Editor’s note: This commentary is by Paul Burns, who is the executive director of the Vermont Public Interest Research Group in Montpelier.
The global climate crisis didn’t end on Nov. 8 and it isn’t forecast to get better on Jan. 20. Donald Trump seems to be hell-bent on reversing America’s progress toward a cleaner, more prosperous energy future. The nonsense he spouts about coal being clean and climate change being a Chinese hoax aren’t just harmless tweets. This is propaganda designed to undermine the foundational principle of both science and journalism that “facts matter.”
Vermont can’t afford to follow Trump down his reality-denying rabbit hole. In fact, we need to move as quickly as possible in the opposite direction and embrace the clean energy future. Here’s why:
First, clean energy is good for Vermont’s economy.
As Republican Gov. Jim Douglas’ Commission on Climate Change wrote in 2007, “The time for debate over the realities of global climate change is over. Global climate change is occurring, and every Vermonter will experience its impacts on the quality of life for which Vermont is justifiably famous. Today, our ability to ‘keep Vermont, Vermont’ is at grave risk. … If properly seized, however, climate change action can provide an unprecedented economic development opportunity for Vermont.”
Under Gov. Douglas, Vermont joined the Regional Greenhouse Gas Initiative (RGGI) along with seven other Northeast states – and that initiative is paying off. A recent study by the Acadia Center found that, “member states have reduced emissions 16% more than other states and seen 3.6% more economic growth.”
Instead of sitting by while Trump destroys the atmosphere, Vermont should be strengthening RGGI and expanding the carbon pricing model to transportation and heating fuels.
Second, clean energy is good for Vermont jobs.
Renewable energy and energy efficiency create jobs. Vermont had a 3.2 percent unemployment rate in November 2016, well below the national average of 4.6 percent, and much of our success in putting people back to work since the Great Recession is because of growth in clean energy.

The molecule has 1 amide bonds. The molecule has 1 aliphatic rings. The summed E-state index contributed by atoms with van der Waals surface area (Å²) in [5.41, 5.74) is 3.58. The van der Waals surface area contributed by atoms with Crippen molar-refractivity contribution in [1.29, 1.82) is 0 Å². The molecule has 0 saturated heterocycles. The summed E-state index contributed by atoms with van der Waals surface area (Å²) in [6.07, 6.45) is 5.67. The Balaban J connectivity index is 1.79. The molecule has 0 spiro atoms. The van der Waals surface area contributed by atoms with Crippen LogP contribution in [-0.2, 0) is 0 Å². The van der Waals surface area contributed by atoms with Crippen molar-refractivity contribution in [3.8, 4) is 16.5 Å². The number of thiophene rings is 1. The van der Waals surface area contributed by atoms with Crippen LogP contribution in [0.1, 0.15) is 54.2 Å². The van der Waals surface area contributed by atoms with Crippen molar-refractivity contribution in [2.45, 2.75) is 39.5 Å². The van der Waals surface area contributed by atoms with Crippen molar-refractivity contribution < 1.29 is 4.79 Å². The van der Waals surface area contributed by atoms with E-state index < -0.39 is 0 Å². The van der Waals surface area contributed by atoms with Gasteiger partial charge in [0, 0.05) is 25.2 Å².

Over 17,000 Vermonters – 6 percent of the state’s workforce – now work in renewables and efficiency, and the rate of job creation in this sector of our economy is 10 times faster than the economy as a whole. Vermont has the most clean energy jobs per capita in the nation – meaning we have the most to lose if Trump’s fossil fuel agenda is implemented here.
Vermont has the most clean energy jobs per capita in the nation – meaning we have the most to lose if Trump’s fossil fuel agenda is implemented here.
Third, clean energy makes Vermont more affordable.
Due, in part, to job growth in renewables, energy storage and efficiency — Vermont’s median household income increased 5 percent in 2016 and the poverty rate hit its lowest rate since 2008.
As Vermonters have deployed solar power and wind power and weaned our electric supply off fossil fuels, Vermont utilities have held costs down – even as rates have soared in neighboring states. Today, Vermonters enjoy some of the lowest rates in the Northeast.
This success is in no small part due to forward-thinking utility leaders like Mary Powell at Green Mountain Power, the incredible work of Efficiency Vermont, and the dedication of the state’s low-income weatherization agencies — who all work to make Vermont homes and businesses more economical and energy efficient.
Fourth, clean energy is a core Vermont strength.
When Vermont established the nation’s first energy efficiency utility in 2000 it was a cutting-edge innovation. A decade and a half later, in addition to saving Vermonters millions of dollars each year in electric costs, VEIC now exports its knowledge and expertise around the world – bringing business home to Vermont.
Today, we’re home to hundreds of clean energy enterprises. Burlington Electric has become the first utility in the nation to source 100 percent of its power from renewable sources such as Georgia Mountain Community Wind and the Winooski One dam, while rates in Burlington are lower than most utilities that still rely on fossil fuels.
Fifth, clean energy is key to “keeping Vermont, Vermont.”
Climate change is big and it’s scary. Unchecked, Vermont summers in 2100 will be like Tennessee’s today and Vermonters born in 2016 will spend more than $750,000 dealing with the costs of global warming. There will be more refugees, larger natural disasters, dirtier water and more stress on our health care system.
But addressing climate change will mean thousands of new jobs for Vermonters, a stronger, more vibrant economy, and less pollution fouling our air.
Donald Trump wants to move America backward. That’s not the direction Vermont should go.
Vermont’s elected leaders should redouble our commitment to renewable energy and energy efficiency and fight against any retreat on clean energy. That’s what VPIRG and its 40,000 members will be doing in 2017. In this Trumpian era, we remain committed to our goals and values — rooted in facts and data — and will continue to inform and mobilize citizens statewide to promote and protect the health of Vermont’s people, environment and locally based economy.